For anyone who read Buffett’s latest annual letter to investors, this news was a bit surprising as he had some harsh words for the private equity industry.
But what sets 3G apart in Buffett’s view is that the firm isn’t looking to do one big thing: sell.
In an interview on CNBC following the announcement of the Kraft deal, Buffett said that you can’t put 3G in the same category as other PE firms specifically because the firm isn’t just buying things to sell them.
Buffett added that Berkshire plans to hold Kraft “forever.”
This is the third time Buffett has worked with 3G in the last two years: Buffett previously worked with 3G on a deal to acquire Heinz and to finance Burger King’s takeover of Canadian coffee chain Tim Horton’s.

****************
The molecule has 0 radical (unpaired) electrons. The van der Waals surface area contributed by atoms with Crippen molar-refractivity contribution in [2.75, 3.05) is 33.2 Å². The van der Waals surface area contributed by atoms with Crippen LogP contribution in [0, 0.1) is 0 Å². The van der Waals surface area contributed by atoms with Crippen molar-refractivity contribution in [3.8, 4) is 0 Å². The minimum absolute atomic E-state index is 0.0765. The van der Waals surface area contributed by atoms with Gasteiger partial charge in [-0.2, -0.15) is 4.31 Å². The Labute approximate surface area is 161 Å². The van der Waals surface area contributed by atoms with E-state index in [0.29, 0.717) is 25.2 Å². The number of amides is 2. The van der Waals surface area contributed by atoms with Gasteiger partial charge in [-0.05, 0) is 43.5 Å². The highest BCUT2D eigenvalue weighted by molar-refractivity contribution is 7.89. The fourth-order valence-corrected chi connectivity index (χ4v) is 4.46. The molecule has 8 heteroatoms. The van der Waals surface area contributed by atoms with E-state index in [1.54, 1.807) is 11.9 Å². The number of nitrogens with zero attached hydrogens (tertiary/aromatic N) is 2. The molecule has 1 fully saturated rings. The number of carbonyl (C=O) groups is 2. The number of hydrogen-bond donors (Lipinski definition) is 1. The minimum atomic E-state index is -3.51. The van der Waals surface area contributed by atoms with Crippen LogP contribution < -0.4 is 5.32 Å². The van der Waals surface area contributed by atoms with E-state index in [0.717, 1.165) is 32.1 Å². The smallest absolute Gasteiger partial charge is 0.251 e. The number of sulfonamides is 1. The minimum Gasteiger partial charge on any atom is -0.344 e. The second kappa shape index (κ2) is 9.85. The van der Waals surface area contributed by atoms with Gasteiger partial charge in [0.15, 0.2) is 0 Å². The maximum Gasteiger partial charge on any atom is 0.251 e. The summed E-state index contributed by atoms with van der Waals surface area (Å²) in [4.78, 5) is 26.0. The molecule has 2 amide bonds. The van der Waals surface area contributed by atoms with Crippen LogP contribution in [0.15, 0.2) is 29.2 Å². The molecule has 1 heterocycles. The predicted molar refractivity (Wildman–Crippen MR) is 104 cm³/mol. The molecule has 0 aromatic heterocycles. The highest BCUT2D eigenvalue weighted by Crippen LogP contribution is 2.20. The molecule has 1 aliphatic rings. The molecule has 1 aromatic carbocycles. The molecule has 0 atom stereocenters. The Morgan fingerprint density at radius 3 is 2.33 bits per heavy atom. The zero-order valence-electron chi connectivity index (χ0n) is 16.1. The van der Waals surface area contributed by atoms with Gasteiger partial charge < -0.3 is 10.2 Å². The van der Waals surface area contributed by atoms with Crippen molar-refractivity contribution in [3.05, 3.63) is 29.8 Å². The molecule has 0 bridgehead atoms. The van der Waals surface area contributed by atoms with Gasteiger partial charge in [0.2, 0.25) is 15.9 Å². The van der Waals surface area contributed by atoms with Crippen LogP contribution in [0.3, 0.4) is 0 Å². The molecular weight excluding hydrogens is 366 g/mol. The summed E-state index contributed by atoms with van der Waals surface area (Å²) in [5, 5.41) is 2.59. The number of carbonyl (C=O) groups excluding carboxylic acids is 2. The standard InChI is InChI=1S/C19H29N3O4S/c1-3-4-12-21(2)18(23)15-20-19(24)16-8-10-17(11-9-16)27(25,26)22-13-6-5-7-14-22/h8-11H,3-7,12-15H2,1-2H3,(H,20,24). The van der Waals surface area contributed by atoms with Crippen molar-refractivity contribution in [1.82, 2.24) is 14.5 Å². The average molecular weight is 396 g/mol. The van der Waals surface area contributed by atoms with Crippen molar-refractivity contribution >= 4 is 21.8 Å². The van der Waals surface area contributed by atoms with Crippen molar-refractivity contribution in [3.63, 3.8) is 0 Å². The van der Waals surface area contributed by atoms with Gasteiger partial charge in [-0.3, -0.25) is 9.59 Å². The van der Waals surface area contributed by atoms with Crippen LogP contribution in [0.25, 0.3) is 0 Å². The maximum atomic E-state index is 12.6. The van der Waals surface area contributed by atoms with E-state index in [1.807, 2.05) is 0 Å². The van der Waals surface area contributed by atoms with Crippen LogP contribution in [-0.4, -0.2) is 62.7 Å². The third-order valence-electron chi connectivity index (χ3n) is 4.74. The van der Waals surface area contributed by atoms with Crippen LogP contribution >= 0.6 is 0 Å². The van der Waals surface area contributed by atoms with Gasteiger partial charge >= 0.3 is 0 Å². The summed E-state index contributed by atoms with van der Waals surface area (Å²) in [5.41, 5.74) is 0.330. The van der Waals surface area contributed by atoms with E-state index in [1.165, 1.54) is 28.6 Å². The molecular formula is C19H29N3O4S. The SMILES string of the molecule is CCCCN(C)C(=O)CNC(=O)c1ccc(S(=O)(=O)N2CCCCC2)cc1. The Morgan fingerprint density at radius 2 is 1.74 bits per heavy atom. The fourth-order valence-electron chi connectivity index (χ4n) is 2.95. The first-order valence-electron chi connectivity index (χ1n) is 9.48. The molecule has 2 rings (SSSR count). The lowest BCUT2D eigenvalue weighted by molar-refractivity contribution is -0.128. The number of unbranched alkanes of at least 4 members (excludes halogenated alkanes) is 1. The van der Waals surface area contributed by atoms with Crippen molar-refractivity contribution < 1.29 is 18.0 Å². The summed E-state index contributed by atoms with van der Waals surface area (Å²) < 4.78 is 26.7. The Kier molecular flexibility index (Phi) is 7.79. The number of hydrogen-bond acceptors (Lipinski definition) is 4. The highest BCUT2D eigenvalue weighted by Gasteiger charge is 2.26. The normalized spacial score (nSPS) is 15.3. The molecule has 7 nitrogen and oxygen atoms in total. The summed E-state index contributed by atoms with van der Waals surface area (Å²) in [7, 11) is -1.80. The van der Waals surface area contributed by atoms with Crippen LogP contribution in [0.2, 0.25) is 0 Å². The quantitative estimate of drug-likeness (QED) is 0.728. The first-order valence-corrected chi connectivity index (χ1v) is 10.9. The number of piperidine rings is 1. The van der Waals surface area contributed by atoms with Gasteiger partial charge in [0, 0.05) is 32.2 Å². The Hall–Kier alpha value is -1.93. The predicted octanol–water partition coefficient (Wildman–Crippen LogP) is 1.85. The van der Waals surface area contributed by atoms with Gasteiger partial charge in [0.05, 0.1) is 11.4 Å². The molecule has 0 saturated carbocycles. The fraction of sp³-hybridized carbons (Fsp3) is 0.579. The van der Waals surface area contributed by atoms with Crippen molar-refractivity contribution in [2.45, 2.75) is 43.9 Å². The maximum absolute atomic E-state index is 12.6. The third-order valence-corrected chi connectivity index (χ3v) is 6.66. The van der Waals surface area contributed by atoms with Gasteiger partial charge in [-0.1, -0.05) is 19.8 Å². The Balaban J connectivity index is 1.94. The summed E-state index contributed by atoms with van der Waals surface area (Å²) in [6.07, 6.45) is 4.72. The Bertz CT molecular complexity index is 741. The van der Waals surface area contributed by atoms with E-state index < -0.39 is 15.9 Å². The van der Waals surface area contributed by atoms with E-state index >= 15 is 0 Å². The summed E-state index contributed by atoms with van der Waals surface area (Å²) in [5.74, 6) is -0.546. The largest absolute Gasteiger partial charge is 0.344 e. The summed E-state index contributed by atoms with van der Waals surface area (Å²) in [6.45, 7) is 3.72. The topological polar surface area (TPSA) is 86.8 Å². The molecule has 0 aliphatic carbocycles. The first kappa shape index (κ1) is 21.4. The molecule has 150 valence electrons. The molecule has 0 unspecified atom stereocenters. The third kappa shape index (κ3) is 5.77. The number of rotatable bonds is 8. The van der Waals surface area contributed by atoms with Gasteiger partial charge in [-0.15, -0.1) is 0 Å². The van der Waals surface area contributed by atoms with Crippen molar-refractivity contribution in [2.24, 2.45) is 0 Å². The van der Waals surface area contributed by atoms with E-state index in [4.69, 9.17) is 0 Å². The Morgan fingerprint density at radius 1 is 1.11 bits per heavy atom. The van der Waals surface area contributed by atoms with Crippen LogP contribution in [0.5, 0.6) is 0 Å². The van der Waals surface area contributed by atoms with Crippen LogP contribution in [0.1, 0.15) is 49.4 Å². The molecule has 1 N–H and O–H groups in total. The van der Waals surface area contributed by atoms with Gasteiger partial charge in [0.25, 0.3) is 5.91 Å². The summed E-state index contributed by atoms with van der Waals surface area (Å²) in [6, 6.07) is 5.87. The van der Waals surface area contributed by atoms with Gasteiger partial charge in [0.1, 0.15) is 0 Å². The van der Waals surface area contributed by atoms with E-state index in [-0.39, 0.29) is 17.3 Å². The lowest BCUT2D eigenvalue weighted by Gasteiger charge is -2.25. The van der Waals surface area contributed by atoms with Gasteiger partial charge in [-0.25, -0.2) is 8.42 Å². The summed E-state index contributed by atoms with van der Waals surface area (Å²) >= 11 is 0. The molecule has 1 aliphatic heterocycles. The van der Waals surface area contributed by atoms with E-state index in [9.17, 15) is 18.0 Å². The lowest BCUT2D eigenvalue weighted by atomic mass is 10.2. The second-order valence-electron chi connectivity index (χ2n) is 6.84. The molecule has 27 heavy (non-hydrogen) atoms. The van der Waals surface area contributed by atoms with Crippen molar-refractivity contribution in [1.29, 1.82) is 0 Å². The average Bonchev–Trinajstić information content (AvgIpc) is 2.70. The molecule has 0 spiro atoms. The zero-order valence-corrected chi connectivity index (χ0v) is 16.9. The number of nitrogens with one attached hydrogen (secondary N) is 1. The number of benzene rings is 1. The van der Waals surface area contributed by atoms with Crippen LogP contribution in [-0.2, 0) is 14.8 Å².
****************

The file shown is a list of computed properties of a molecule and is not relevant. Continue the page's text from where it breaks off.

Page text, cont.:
Buffett’s major qualm with private equity, as outlined in his annual letter, is that “equity” is, in fact, a “dirty word” to many PE shops, with Buffett noting that what most private equity buyers really love is debt.
Buffett added that, “because debt is currently so inexpensive, these buyers can frequently pay top dollar. Later, the business will be resold, often to another leveraged buyer. In effect, the business becomes a piece of merchandise.”
And so in Buffett’s view, 3G’s approach subverts this popular notion of private equity’s intentions with regard to a business: they are not looking to treat a company as a piece of merchandise, but as an attractive business to own, grow, and profit from long-term.
In trading on Wednesday, shares of Kraft were up more than 30%.